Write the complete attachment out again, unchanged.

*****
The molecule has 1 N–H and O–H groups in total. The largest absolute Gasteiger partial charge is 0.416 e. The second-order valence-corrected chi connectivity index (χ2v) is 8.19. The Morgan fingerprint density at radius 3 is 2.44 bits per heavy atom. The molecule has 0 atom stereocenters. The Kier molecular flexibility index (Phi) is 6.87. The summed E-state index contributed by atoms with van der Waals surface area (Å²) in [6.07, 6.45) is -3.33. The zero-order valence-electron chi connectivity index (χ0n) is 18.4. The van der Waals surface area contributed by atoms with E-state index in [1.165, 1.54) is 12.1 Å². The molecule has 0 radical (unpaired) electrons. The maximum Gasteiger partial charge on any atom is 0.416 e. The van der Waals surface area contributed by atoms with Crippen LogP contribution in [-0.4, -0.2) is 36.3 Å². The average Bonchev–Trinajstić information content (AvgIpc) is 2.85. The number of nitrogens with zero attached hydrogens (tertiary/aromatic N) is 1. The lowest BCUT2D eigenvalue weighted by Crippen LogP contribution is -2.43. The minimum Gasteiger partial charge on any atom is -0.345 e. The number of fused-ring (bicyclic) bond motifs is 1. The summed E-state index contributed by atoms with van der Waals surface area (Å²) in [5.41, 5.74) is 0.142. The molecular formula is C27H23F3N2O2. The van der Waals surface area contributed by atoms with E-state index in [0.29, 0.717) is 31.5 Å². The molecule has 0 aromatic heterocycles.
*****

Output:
The molecule has 1 N–H and O–H groups in total. The largest absolute Gasteiger partial charge is 0.416 e. The second-order valence-corrected chi connectivity index (χ2v) is 8.19. The Morgan fingerprint density at radius 3 is 2.44 bits per heavy atom. The molecule has 0 atom stereocenters. The Kier molecular flexibility index (Phi) is 6.87. The summed E-state index contributed by atoms with van der Waals surface area (Å²) in [6.07, 6.45) is -3.33. The zero-order valence-electron chi connectivity index (χ0n) is 18.4. The van der Waals surface area contributed by atoms with E-state index in [1.165, 1.54) is 12.1 Å². The molecule has 0 radical (unpaired) electrons. The maximum Gasteiger partial charge on any atom is 0.416 e. The van der Waals surface area contributed by atoms with Crippen LogP contribution in [-0.4, -0.2) is 36.3 Å². The average Bonchev–Trinajstić information content (AvgIpc) is 2.85. The number of nitrogens with zero attached hydrogens (tertiary/aromatic N) is 1. The lowest BCUT2D eigenvalue weighted by Crippen LogP contribution is -2.43. The minimum Gasteiger partial charge on any atom is -0.345 e. The number of fused-ring (bicyclic) bond motifs is 1. The summed E-state index contributed by atoms with van der Waals surface area (Å²) in [5.41, 5.74) is 0.142. The molecular formula is C27H23F3N2O2. The van der Waals surface area contributed by atoms with E-state index in [0.29, 0.717) is 31.5 Å². The molecule has 0 aromatic heterocycles.